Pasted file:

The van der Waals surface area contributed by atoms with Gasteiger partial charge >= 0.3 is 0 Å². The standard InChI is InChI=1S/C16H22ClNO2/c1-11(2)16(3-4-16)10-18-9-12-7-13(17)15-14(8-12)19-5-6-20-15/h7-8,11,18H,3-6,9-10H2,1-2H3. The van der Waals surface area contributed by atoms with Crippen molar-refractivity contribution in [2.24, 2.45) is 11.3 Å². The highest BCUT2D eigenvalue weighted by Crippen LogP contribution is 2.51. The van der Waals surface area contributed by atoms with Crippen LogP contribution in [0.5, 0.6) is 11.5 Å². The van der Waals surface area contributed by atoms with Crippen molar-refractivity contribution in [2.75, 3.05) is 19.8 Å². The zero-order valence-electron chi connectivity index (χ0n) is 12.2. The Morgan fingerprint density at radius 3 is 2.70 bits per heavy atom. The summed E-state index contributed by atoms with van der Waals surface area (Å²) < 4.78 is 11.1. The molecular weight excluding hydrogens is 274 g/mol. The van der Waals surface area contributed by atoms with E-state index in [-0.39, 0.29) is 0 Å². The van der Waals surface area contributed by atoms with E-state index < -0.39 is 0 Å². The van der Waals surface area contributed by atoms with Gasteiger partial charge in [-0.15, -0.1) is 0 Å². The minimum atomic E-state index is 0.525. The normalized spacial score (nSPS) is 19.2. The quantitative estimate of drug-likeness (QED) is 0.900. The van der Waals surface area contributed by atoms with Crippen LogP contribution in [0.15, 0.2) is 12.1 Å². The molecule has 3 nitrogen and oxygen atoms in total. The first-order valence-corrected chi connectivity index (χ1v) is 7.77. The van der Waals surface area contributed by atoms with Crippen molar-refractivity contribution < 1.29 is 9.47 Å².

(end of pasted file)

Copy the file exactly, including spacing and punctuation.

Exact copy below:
The van der Waals surface area contributed by atoms with Gasteiger partial charge >= 0.3 is 0 Å². The standard InChI is InChI=1S/C16H22ClNO2/c1-11(2)16(3-4-16)10-18-9-12-7-13(17)15-14(8-12)19-5-6-20-15/h7-8,11,18H,3-6,9-10H2,1-2H3. The van der Waals surface area contributed by atoms with Crippen molar-refractivity contribution in [2.24, 2.45) is 11.3 Å². The highest BCUT2D eigenvalue weighted by Crippen LogP contribution is 2.51. The van der Waals surface area contributed by atoms with Crippen LogP contribution in [0.5, 0.6) is 11.5 Å². The van der Waals surface area contributed by atoms with Crippen molar-refractivity contribution in [2.75, 3.05) is 19.8 Å². The zero-order valence-electron chi connectivity index (χ0n) is 12.2. The Morgan fingerprint density at radius 3 is 2.70 bits per heavy atom. The summed E-state index contributed by atoms with van der Waals surface area (Å²) < 4.78 is 11.1. The molecular weight excluding hydrogens is 274 g/mol. The van der Waals surface area contributed by atoms with E-state index in [-0.39, 0.29) is 0 Å². The van der Waals surface area contributed by atoms with E-state index < -0.39 is 0 Å². The van der Waals surface area contributed by atoms with Gasteiger partial charge in [-0.15, -0.1) is 0 Å². The minimum atomic E-state index is 0.525. The normalized spacial score (nSPS) is 19.2. The quantitative estimate of drug-likeness (QED) is 0.900. The van der Waals surface area contributed by atoms with Crippen LogP contribution in [0.15, 0.2) is 12.1 Å². The molecule has 3 nitrogen and oxygen atoms in total. The first-order valence-corrected chi connectivity index (χ1v) is 7.77. The van der Waals surface area contributed by atoms with Crippen molar-refractivity contribution < 1.29 is 9.47 Å².